The kittens have been home for a week now. A sibling pair who have been handled calmly and kindly since they were born, and as different as salt and pepper, they have each other to play and cuddle with, and me as “mom” to ask for food. Their transition here has been fun and easy.
I never doubted that River, my 14-year old Cocker Spaniel/Border Collie mix, would be safe around them. He respects cats, and has some of the best social skills I’ve ever seen with other dogs. When I first learned the term “calming signals” and what it means, I recognized dozens of things he does.
The kittens have fully functioning hisses, spits, and arches to set their boundaries around him. Why have they needed to? River is fascinated with them—as are we all! He wants to sniff their butts, and get closer than they would like.
When I saw him approach them with pricked ears looking super interested like a herding dog, I watched and wondered if I needed to intervene. When he began licking his lips, I became concerned.
When I first got him a decade ago, he had killed a chicken that his dog buddy let out of the coop. Prey drive is real. So I put him on the retractable leash as back up. And I kept watching.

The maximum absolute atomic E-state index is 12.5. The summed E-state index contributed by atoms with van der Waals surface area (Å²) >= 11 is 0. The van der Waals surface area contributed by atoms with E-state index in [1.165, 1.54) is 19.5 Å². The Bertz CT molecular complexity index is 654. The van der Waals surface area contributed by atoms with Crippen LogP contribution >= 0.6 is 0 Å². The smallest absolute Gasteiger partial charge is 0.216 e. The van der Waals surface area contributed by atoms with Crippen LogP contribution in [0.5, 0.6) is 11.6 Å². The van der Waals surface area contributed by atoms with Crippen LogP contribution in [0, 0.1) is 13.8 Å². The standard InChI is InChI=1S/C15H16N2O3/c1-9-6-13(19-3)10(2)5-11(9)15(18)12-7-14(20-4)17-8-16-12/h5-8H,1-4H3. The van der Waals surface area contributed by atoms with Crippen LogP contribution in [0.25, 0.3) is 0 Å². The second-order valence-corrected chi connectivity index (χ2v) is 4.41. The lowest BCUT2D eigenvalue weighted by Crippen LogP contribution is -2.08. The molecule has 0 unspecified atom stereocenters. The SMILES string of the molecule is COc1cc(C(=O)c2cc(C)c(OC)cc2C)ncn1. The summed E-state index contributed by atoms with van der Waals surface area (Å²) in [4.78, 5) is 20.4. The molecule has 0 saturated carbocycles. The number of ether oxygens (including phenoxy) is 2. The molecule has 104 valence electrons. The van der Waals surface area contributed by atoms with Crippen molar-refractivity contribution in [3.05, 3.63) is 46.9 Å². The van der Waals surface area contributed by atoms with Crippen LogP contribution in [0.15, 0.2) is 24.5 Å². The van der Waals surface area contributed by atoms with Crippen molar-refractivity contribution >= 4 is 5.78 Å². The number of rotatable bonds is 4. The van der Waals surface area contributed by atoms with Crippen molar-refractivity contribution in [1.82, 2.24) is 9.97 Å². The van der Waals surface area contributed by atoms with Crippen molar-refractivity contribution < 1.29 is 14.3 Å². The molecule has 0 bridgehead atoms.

The kittens continued to hiss and spit and play. They were not super concerned about him.
Then I noticed River offering to play with them. He did play bows, he lay down, and the when on. Licking his lips was a calming signal! Calming signals are body language used to let other animals know, “I am no threat.” Dogs use them; horses use them. They form the basis of herd or pack communication, and when well understood, avoid spending energy on unnecessary conflict.
My 40-pound dog grew up with a kitten. He doesn’t play with dog toys; he prefers cat toys. It took me years to put those pieces together. He thinks kittens are friends to play with, while the kittens are happy playing with each other.
This most excellent dog takes his job as a farm dog seriously. He watches our perimeter, and leaves signs for the local wildlife to show that he is on duty. He has also been busy keeping track of our two new family members. I am delighted to see him offer to play with them just as he also offers to play with me.
It just took me a couple of days to figure it out!
I spend a lot of time paying attention to equine body language. It helps put my horse “patients” at ease, it helps me track how they are responding to my work with their body, and it helps keep me, and them, physically safe.
I am looking forward to learning about feline-canine interspecies communication first hand. Stay tuned.